Tag Archives: dream

DREaM workshop three. (Part four of five events.)


Part four of the DREaM events took place at Edinburgh Napier’s Craighouse campus, on the same format as the previous two workshops. These three workshops have seen the cohort introduced to a wide range of research methods, suitable for an array of projects and approaches. It has been a very successful programme, which will be capped off on Monday 9 July at the British Library for the closing conference, details here.

But to the business at hand, the third workshop. Methods discussed included:
  • Horizon scanning
  • Repertory grids (from psychology)
  • Data mining

For a full review of these methods and for information on the rest of the day’s activities head to the main project site. The delegate reviews are particularly valuable, alongside the presenters’ slides.

Image: ‘Napier University Craighouse Campus’ / flickr.com/photos/hugomellon/5040041124/

DREaM workshop two. (Part three of five events.)

Part three of the DREaM sequence took place in the British Library’s conference facilities on Monday 30 January – full details are here, presentation videos are here (for community members). This was the half way mark in a series of events that I’ve written about here, exploring a range of research methods with Library and Information Science scholars in mind. After a little scene-setting from Hazel Hall (@hazelh) we moved on to the speakers.

The most relevant discussion for my own research was presented by Mike Thelwall on the subject of ‘webometrics’. Mike is part of the Statistical Cybermetrics Research Group at Wolverhampton University, with much of his work based on software that is free to download (see below). Thelwall described the motivation behind this kind of work as seeking to gather and make use of some of the data being added to the web all the time, material which might be used alongside other forms of research that utilises both online and offline sources. The social web in particular could sit alongside survey data: there’s a lot of information out there and it can be quick to gather. Much will depend on the topic being studied, because those who contribute online are a self-selecting community – Twitter may be a great source of information about Twitter, but it may be representative of general opinion on other subjects.

What Thelwall and colleagues have been able to show is that data from the web, including analysis of links between websites, can reflect the degree to which different countries recognise the academic output of other nations – which parts of the world are well connected and which talk only to themselves.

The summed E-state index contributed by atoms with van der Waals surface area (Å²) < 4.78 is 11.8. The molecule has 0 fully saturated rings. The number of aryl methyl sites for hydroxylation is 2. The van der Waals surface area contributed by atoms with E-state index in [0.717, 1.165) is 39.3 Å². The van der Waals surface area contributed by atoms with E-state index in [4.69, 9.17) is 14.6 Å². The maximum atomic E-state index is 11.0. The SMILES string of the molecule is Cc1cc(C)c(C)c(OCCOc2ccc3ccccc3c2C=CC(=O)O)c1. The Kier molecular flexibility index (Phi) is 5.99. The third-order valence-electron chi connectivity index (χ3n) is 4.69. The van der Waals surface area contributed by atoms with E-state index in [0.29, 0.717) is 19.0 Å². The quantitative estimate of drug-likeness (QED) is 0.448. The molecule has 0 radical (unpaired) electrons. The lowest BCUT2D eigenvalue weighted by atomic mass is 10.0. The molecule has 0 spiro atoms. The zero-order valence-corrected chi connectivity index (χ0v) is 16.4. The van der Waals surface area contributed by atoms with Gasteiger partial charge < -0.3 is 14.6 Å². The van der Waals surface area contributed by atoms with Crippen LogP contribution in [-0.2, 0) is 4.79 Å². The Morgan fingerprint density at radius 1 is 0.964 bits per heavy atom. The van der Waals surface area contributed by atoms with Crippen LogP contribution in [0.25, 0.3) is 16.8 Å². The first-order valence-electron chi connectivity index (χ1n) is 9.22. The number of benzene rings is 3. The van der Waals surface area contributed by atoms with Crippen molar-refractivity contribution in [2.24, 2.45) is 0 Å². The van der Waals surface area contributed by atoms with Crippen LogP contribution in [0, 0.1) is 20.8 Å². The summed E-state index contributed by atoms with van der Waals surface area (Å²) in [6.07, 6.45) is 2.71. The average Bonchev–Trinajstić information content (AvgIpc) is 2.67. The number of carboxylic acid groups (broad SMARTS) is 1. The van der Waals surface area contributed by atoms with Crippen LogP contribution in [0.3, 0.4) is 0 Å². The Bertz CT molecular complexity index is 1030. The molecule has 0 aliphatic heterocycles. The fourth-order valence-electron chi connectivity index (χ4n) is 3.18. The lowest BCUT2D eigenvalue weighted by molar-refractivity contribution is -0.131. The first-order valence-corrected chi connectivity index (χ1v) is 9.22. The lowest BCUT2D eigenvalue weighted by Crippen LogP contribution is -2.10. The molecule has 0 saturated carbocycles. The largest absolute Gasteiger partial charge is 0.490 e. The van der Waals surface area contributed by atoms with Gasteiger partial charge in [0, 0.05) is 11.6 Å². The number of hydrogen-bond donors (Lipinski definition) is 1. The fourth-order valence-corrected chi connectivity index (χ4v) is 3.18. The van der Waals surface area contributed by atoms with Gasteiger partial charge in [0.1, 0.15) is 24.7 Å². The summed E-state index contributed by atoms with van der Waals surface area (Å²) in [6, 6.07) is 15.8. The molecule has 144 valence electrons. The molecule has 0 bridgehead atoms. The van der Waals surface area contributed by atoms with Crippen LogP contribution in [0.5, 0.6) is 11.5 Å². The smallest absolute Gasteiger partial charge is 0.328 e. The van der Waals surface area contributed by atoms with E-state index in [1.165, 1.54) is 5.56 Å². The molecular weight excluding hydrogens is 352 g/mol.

Tools of the trade:
  • Socscibot: hosted on the Wolverhamption Uni site. ‘SocSciBot is a Web crawler for link analysis research. It is for link analysis on a single web site or collection of sites, or for text search/analysis on a collection of sites. It can also be used in teaching, to illustrate how link analysis and search engines work.’
  • Webometric Analyst: also hosted by Wolverhamption. ‘Webometric Analyst, formerly known as LexiURL Searcher, automatically analyses the impact of collections of documents or web sites, and creates network diagrams of collections of web sites. It automatically submits queries to search engines and process the results.’
  • Sentisoft: also at Wolverhamption. ‘SentiStrength estimates the strength of positive and negative sentiment in short texts, even for informal language. It has human-level accuracy for short social web texts in English, except political texts.’ This is about judging the strength of feeling behind a tweet, etc. Over time more rules are being added to take account of emoticons, exaggeration and new forms of language. More can be found at CyberEmotions.
  • Using some of these tools it is now possible to analyse huge amounts of data: 35 million tweets, for example. We can see which events captured the most attention, which way the sentiment fell and so on.
  • Comments on YouTube can also be tracked, to see who is commenting, whether they are related to other commenters on the same videos, which subjects capture the most attention and the most varied opinions. Is there a community, or are the commenters neither linked nor associated with each other?

Thelwall also drew attention to ‘altmetrics’, an attempt to devise and use alternative means by which to recognise academic output. By utilising the available data it is now possible to widen the evidence base when judging the ‘impact’ of a paper. Now blogs, government papers and other data sources offer to shine a light on the wider utilisation of academic research. Thelwall and others have taken this further, proposing an ‘Integrated Online Impact’ (IOI) indicator that combines searches from a variety of online sources – there’s plenty of potential to take this further.